• Friends of Lillico Penguins is always looking for new volunteer guides. If this is something you would like to do, please give your contact details to one of the guides on duty and we will send you more information and an Expression of Interest form.
Printable PDF is HERE.

Friday, August 30, 2013

Pre-season Working Bee


Volunteers were at it again this year, maintaining the artificial penguin nests, removing weeds and littering, planting natives,... All to ensure the penguins have a safe home to return to, inducive to breeding!

Here is our platform, looking good. This year the penguin fences along the Bass highway have also been repaired and are up to the task of keeping our creatures safe from the motorcars barelling alomg the tarmac.
Posted by Picasa

Thursday, November 24, 2011

Volunteers needed!


Image: Perviz Marker

The Friends of Lillico Penguins (FoLP) and Tasmanian Parks and Wildlife Service are organising a census of Little Penguins at Lillico Beach Conservation Area on Saturday 14 January, 2012 and would appreciate some help.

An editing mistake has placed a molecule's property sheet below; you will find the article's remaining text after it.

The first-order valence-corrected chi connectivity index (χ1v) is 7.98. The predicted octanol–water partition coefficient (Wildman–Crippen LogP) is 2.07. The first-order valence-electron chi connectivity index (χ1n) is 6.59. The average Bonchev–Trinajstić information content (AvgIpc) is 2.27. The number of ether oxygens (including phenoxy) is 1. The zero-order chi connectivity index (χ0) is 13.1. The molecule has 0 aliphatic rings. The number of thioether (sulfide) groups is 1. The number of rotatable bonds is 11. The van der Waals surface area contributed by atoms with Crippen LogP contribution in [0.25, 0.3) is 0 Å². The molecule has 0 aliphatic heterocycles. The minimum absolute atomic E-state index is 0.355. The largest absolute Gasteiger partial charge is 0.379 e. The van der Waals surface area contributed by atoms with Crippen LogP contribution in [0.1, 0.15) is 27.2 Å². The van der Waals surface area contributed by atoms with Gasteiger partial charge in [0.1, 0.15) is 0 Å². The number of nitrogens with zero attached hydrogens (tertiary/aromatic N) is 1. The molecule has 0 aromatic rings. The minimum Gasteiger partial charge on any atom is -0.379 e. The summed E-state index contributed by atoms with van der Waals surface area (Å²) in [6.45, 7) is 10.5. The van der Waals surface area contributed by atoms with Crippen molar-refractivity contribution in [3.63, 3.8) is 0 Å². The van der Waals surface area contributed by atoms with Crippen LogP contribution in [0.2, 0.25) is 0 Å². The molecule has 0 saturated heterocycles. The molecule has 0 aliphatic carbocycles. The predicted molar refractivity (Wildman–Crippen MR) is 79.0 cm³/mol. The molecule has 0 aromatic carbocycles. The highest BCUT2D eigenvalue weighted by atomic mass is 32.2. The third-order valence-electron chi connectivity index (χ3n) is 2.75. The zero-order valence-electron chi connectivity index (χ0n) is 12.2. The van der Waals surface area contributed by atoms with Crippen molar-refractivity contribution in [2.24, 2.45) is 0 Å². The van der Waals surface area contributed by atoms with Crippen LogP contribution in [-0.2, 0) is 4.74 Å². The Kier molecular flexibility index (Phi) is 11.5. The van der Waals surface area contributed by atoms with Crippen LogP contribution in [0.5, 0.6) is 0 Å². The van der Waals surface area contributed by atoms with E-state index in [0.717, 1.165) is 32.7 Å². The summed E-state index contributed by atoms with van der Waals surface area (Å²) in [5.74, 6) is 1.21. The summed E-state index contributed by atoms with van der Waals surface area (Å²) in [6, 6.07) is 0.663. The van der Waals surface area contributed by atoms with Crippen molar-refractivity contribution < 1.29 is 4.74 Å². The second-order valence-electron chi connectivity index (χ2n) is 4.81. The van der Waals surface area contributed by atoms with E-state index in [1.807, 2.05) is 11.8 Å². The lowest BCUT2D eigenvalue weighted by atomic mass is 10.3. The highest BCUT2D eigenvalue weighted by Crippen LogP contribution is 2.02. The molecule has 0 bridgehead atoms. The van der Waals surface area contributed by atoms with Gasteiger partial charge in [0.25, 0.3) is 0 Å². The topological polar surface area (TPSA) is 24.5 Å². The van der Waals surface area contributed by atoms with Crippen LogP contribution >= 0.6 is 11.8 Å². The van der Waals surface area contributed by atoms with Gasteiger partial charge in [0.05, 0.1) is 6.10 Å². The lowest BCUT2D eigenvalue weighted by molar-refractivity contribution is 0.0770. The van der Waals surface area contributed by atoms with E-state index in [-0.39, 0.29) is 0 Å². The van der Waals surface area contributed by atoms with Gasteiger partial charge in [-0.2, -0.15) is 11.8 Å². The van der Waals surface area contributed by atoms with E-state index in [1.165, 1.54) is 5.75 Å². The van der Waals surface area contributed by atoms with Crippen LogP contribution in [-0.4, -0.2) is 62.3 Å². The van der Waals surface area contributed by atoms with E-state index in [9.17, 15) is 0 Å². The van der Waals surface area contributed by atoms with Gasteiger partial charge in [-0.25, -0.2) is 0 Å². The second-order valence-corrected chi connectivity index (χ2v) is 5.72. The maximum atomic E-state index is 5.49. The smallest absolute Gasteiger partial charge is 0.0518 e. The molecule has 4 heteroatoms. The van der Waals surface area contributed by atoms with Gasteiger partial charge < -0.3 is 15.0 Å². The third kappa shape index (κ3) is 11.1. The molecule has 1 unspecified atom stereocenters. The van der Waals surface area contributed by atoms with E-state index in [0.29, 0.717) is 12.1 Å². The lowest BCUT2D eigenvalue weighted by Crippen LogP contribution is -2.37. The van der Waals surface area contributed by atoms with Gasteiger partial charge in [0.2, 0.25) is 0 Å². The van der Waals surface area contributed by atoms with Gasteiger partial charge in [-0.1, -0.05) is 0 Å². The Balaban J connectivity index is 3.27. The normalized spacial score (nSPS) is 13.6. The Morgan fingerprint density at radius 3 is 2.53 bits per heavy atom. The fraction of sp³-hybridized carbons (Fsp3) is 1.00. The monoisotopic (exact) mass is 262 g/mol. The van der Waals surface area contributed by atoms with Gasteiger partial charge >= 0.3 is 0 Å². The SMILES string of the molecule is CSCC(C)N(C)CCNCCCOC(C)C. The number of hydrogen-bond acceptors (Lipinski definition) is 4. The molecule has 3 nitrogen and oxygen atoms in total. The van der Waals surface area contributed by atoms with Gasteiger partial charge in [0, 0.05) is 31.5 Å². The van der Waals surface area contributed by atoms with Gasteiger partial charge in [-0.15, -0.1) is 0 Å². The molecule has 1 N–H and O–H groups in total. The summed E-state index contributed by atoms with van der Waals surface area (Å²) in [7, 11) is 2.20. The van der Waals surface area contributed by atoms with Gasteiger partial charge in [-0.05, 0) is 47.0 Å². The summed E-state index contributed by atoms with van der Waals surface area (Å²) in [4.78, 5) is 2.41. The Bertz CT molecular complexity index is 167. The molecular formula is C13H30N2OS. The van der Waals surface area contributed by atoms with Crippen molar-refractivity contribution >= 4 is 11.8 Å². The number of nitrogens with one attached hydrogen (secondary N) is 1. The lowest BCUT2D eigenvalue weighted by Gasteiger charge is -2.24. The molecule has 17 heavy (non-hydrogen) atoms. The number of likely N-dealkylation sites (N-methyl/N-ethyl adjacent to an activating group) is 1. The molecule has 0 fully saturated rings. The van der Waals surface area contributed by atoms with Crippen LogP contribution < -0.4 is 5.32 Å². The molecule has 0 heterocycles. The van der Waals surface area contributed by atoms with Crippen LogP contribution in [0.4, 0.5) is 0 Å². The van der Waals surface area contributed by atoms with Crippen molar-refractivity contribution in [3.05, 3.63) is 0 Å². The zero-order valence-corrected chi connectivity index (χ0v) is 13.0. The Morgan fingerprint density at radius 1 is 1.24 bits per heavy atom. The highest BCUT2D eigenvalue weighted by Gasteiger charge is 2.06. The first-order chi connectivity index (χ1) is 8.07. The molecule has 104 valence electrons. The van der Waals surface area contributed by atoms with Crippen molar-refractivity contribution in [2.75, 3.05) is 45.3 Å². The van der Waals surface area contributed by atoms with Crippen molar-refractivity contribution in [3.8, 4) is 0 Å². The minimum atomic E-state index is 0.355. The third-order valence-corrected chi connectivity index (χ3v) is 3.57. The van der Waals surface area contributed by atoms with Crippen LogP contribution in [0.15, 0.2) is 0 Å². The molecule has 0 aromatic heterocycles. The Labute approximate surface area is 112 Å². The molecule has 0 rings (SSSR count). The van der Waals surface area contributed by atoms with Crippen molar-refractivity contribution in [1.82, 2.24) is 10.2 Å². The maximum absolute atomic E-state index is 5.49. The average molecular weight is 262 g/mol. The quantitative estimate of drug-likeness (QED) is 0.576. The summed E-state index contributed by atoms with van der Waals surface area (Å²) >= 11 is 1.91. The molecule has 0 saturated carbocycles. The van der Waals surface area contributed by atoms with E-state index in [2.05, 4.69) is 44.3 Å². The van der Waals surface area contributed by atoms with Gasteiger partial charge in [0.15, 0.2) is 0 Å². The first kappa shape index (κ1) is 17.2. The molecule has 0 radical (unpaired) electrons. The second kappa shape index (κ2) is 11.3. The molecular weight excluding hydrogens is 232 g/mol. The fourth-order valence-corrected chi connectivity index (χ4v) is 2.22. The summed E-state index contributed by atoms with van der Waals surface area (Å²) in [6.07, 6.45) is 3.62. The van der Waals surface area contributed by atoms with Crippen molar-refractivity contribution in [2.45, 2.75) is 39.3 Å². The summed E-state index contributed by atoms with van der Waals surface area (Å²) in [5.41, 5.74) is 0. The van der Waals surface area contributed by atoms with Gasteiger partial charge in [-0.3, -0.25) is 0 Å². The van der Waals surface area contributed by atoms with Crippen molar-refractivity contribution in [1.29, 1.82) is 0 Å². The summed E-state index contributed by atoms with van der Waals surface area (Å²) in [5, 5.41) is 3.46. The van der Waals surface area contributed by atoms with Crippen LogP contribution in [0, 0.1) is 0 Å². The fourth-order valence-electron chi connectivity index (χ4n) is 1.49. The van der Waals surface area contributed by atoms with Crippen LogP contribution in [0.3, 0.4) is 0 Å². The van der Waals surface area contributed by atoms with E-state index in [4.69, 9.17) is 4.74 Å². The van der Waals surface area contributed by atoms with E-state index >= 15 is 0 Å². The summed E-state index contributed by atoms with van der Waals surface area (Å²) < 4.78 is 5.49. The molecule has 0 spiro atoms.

Here’s a special message from the FoLP President and Secretary:

“Our previous census took place four years ago, in January 2008, and we believe it is time to update our information on the penguin population at Lillico. The beach is home to one of the largest colonies of Little Penguins on mainland Tasmania and our last count indicated over 2,000 resident birds. Lillico Beach Conservation Area is about five minutes drive to the west of Devonport and forms the northern boundary of the Bass Highway for a stretch of three kilometres.